Let's cut both

Our view: The House of Delegates wants to end legislative scholarships, but the Senate is targeting bond bills

chances are they’ll do neither

April 05, 2010

The biggest item on the to-do list for the Maryland General Assembly in its final week is deciding on cuts to Gov. Martin O'Malley's budget proposal, and there are relatively few differences between the plans approved by the Senate and the House of Delegates. Each would shave about $125 million from the governor's $32 billion plan, significantly less than the $660 million the legislature cut last year or the $441 million it cut the year before. Whatever decisions the House and Senate make, this year's budget will be noteworthy as the first in recent history to be smaller than the budget from the previous year.

The immediate need for reducing spending is less dire than it has been in recent years because state tax revenues appear to have stabilized. The Board of Revenue Estimates' most recent report found no reason to lower expectations for the coming fiscal year, and the way things have been going, that's good news. It means that the legislature has less call to try to bulk up Maryland's reserve funds to provide a greater cushion. The budget Gov. Martin O'Malley submitted was balanced based on the state's best guesses about its future tax collections as of January — as is required by law — and the economic conditions don't give as much reason to worry that it will fall out of balance as has been the case in previous years.

The question now is whether the General Assembly will take steps to shore up Maryland's long-term fiscal structure. Even with a reasonable rate of economic growth, projected mandatory spending increases for items such as health care, education and employee pensions far outstrip expected increases in tax revenue. That's what state leaders mean when they talk about Maryland's "structural deficit." Unlike the federal government, the state is prohibited from piling up debt to pay for its operations. Instead, the issue is whether the state has made promises that it won't be able to keep — and that will one day require even more painful cuts or tax increases.

Prompted at least in part by Republican legislators, the Senate this year took some steps to rein in those long-term obligations. It voted to gradually shift some of the burden of teacher pensions to local governments, and it decided to maintain cuts to the program that provides local governments with transportation funds. The net effect is to cut the projected $2 billion spending imbalance in Maryland's fiscal 2015 budget roughly in half.

The House of Delegates rejected that plan, with lawmakers saying they need more time to study the teacher pension issue. That's hard to believe; moving some responsibility for teacher pensions to local governments has been talked about for years in Annapolis, and there's good logic behind it. Local governments effectively determine the size of the pensions when they set teacher salaries, but they currently don't have to consider those costs because someone else is picking up the tab. Additionally, the current system benefits the richest counties most and the poorest counties least.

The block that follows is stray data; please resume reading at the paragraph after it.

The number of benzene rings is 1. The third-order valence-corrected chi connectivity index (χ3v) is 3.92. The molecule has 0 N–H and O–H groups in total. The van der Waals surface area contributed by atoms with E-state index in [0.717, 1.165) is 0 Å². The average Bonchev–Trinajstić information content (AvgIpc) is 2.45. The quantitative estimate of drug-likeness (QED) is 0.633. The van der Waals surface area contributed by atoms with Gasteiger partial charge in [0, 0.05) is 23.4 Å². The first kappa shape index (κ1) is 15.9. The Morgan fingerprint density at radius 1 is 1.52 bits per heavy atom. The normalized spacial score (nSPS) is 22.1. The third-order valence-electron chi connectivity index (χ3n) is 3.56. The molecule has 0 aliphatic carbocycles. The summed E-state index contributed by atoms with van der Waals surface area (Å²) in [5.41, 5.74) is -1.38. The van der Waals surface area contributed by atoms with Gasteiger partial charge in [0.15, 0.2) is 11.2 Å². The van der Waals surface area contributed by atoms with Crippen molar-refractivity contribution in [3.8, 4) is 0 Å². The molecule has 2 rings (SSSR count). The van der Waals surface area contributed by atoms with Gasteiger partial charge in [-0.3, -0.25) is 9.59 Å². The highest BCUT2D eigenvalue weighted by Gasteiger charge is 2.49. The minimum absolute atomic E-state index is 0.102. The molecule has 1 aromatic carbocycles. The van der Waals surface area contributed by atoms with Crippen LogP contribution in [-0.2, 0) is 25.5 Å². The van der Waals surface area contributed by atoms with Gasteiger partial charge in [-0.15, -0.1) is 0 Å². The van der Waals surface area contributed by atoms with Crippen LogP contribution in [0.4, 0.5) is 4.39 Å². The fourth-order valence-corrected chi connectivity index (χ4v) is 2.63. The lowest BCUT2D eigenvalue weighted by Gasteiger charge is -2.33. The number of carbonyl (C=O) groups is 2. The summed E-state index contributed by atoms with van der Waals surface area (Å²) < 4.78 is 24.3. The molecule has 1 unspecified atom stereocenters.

When a dispute like this one rolls into the final week of the legislative session, the smart money is on the status quo, which means the House is likely to prevail, and the efforts approved this year to control long-term spending will be modest. That's a shame; the sooner Maryland starts making decisions about how to tackle the structural deficit, the less severe those actions will have to be.

The House did, however, make one long-overdue cut to the budget when it chose to eliminate a $11.5 million program that allows legislators to dole out college scholarships to whomever they choose. It would be easy to caricature the program as prone to abuse, as in cases when legislators have steered scholarships to the children of campaign supporters and contributors, but that's not exactly fair. Sometimes the scholarships have gone to lawmakers' relatives, too. But senators, who each have three times as much to give out as delegates, are more invested in the program, and they have resisted previous efforts to kill it.

Immediately after the House voted on the scholarships, the Senate decided to eliminate future funding for the state's so-called bond bill program, the Annapolis version of earmark spending in which legislators have funded plenty of worthwhile projects but have also been known to steer cash to organizations to which they have personal or family connections. That program tends to be popular in the House.

In this game of legislative chicken, expect both chambers to flinch. Speeches will be made on both sides pointing out the good that can be done through legislative scholarships and local bond projects, and chances are, both ideas will be dropped. But just maybe, in an election year when the currents are running against anything that smells like political aggrandizement at taxpayer expense, the two chambers can agree to just cut both. It wouldn't make much difference to Maryland's long-term budget picture, but it would be a strong symbolic gesture.

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